This is a cross-sectional cohort study conducted within another study, the Knee, Anterior cruciate ligament, NON-surgical versus surgical treatment (KANON), a randomized clinical trial examining the outcomes of reconstructive surgery with training vs training alone after ACL injury. The purpose of this study was to examine the impact of the 2 interventions on muscle strength and functional performance 2 to 5 years after the injury.

Study Highlights

  • 54 patients from the 121 in the KANON study were included in this observational study.
  • Patients were aged 18 to 35 years with a complete ACL rupture less than 4 weeks old and a moderate to high baseline activity level.
  • Both groups (with and without reconstruction) underwent a moderately aggressive training program supervised by physical therapists, which lasted 4 months.
  • The training program included a set of prespecified goals for range of motion, muscle function, and performance.
  • Excluded were patients who were pregnant or used crutches within 3 months of the assessment.
  • 54 patients (15 women) were included in the assessment of muscle strength and functional performance at a mean of 3 years after the ACL injury.
  • 36 were in the surgical reconstruction group, and 18 did not undergo reconstruction.
  • The patients rated their knee symptoms on the Swedish version of the Knee Injury and Osteoarthritis Outcome Score with 42 questions and 5 subscales, with a range of 0 (worst) to 100 (best).
  • Patients were asked to continue their usual activities of daily living before testing.
  • Before testing, patients completed a warm-up consisting of 5 minutes of stationary cycling, 2 sets of 10 squats, 2 sets of toe rises, 10 jumps on both legs, and 5 jumps on the left and right legs.
  • Muscle strength was assessed with 3 hop tests.
  • The hop tests consisted of the vertical jump (knee bent, upward jump to maximal height), 1-leg hop for distance (same foot for takeoff and landing, with hands behind the back), and the side hop (side to side jump with hands behind back).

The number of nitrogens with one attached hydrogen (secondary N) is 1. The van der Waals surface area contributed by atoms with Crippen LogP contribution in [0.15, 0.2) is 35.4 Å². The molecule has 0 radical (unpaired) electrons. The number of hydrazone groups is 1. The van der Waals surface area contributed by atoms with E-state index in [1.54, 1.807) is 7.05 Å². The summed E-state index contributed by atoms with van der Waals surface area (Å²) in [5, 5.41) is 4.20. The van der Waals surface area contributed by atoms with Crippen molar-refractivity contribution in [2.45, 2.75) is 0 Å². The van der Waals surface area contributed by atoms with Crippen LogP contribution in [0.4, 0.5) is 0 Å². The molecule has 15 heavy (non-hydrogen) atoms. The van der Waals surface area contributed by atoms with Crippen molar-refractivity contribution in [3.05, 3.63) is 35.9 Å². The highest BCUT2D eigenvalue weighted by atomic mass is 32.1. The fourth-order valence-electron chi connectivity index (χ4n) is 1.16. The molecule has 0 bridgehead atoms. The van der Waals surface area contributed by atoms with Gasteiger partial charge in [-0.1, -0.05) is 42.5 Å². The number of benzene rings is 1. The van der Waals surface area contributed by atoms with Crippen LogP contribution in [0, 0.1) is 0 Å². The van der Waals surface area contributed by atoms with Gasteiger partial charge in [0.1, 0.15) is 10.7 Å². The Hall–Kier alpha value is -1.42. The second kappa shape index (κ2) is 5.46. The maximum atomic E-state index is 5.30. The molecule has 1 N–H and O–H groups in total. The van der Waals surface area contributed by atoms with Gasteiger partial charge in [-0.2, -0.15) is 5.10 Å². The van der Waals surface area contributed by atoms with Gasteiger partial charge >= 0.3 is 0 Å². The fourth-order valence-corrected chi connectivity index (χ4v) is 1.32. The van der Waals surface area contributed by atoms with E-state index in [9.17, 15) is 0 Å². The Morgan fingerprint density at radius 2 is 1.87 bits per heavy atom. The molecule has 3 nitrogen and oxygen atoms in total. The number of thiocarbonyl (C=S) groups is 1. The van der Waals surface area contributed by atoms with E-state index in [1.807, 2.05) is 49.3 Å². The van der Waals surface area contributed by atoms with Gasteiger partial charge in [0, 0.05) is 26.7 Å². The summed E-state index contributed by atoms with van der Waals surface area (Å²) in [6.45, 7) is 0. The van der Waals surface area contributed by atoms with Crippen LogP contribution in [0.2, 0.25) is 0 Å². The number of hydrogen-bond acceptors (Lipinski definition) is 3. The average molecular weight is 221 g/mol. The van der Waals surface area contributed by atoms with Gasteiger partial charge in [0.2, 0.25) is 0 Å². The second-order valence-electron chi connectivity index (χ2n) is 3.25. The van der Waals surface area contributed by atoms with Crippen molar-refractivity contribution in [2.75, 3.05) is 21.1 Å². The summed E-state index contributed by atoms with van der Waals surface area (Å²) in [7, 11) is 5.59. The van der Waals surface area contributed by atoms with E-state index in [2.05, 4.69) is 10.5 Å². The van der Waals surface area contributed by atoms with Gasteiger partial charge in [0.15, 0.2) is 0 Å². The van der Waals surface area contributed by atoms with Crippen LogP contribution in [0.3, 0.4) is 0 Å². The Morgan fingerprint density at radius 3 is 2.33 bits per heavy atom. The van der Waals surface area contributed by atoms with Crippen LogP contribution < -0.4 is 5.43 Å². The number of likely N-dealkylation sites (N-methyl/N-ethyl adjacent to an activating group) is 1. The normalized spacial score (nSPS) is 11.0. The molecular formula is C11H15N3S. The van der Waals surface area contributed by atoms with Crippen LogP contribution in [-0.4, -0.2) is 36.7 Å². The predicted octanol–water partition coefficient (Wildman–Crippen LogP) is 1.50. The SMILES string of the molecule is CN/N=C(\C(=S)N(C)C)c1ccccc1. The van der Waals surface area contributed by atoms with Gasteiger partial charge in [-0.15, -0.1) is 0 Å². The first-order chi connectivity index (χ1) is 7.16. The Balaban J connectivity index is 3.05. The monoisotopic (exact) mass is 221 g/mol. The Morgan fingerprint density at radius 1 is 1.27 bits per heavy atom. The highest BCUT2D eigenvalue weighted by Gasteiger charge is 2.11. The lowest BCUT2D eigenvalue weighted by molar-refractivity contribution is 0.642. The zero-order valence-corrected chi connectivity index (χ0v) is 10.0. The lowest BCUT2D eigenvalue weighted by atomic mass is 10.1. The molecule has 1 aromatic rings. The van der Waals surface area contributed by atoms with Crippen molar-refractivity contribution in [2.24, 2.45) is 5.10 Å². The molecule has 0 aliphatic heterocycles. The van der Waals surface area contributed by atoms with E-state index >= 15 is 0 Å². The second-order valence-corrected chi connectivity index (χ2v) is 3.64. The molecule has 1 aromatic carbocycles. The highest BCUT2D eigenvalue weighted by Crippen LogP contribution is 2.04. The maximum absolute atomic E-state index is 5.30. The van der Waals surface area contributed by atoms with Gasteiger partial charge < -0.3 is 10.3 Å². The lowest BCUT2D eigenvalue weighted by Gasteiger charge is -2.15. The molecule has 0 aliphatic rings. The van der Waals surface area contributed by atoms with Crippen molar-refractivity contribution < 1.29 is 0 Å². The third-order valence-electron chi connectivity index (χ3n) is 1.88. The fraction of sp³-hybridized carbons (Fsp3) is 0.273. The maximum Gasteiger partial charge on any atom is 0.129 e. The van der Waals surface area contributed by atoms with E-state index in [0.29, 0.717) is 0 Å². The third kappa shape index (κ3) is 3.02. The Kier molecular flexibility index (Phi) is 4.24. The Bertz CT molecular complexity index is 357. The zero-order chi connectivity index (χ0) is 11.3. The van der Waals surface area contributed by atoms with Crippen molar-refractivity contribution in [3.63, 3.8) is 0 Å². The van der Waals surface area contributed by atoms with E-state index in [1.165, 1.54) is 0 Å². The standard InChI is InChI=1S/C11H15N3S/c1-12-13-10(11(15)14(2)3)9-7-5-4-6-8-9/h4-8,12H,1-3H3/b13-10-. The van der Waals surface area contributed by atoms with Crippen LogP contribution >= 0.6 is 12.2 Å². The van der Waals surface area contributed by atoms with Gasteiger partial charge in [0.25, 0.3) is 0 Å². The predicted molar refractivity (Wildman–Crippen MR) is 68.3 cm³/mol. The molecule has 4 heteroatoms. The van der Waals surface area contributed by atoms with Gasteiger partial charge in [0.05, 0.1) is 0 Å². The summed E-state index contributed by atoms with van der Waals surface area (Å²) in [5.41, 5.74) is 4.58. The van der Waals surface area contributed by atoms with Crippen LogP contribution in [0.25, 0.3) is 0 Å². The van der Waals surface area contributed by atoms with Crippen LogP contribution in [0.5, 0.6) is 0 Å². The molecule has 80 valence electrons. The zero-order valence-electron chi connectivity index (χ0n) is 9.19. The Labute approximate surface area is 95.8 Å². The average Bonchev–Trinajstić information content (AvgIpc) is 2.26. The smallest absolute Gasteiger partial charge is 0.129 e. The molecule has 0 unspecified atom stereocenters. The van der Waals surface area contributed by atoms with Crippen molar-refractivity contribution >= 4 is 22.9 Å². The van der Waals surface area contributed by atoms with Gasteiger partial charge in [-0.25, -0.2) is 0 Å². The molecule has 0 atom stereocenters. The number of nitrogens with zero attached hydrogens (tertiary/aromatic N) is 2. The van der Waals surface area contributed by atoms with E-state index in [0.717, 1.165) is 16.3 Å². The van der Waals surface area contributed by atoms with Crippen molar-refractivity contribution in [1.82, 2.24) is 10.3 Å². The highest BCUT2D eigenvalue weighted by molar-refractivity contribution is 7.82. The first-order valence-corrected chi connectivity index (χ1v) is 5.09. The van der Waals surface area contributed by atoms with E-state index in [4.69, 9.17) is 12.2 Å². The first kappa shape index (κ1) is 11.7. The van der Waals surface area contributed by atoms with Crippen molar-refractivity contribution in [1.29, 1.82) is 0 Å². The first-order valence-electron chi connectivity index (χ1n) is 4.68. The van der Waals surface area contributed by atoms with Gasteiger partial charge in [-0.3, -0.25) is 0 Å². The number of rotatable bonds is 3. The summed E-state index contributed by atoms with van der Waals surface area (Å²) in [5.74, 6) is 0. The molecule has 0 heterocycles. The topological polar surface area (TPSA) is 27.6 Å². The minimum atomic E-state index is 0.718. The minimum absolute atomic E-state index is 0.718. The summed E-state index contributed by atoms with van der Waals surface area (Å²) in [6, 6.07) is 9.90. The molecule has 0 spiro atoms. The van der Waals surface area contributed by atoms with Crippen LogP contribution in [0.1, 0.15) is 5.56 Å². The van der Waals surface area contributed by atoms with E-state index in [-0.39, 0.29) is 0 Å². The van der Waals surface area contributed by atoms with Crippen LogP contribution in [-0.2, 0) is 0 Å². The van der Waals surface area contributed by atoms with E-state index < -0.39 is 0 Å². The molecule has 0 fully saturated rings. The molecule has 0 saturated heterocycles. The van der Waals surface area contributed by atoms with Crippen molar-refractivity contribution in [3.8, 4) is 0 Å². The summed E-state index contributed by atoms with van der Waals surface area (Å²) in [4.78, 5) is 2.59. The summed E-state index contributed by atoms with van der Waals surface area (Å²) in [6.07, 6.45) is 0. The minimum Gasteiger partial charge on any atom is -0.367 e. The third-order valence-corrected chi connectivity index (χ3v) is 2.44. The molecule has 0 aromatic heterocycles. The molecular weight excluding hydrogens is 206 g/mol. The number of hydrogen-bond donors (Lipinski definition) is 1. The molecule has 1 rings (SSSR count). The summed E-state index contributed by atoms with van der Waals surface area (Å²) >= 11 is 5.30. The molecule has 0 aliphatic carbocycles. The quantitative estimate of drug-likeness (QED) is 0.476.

• Functional performance was assessed with a battery of 3 muscle power tests of the lower extremity.
  • The tests were chosen for the quadriceps (knee extension power test), hamstrings (knee flexion power test), and lower extremity muscle with use of leg press.
  • Before each test, patients completed 10 repetitions at submaximal weight, followed by 5 repetitions using a higher submaximal weight, and practice trials were performed before testing.
  • The Limb Symmetry Index value, consisting of injured leg divided by noninjured leg multiplied by 100, and absolute values were used for comparisons between groups.
  • There were no differences between the surgical and nonsurgical groups in muscle strength or functional performance.
  • Between 44% and 89% of patients had normal muscle function in single tests.
  • Between 44% and 56% of patients had normal function for the test batteries.
  • In the single tests, two thirds of patients had recovered normal muscle function and one third had not recovered muscle strength.
  • In the test batteries, only half had recovered normal function.
  • The authors concluded that reconstructive surgery for ACL injury was not associated with a higher rate of return to muscle function or functional performance at 2 to 5 years after injury.
  • They also noted that ACL injury was associated with a high rate of no recovery of muscle function at 2 to 5 years, and this could predict future OA.

Pearls for Practice

  • Patients with ACL injury who undergo training with and without surgical reconstruction have similar muscle strength and functional performance at 2 to 5 years after injury.
  • ACL injury is associated with reduced muscle strength and lower limb performance 2 to 5 years after injury.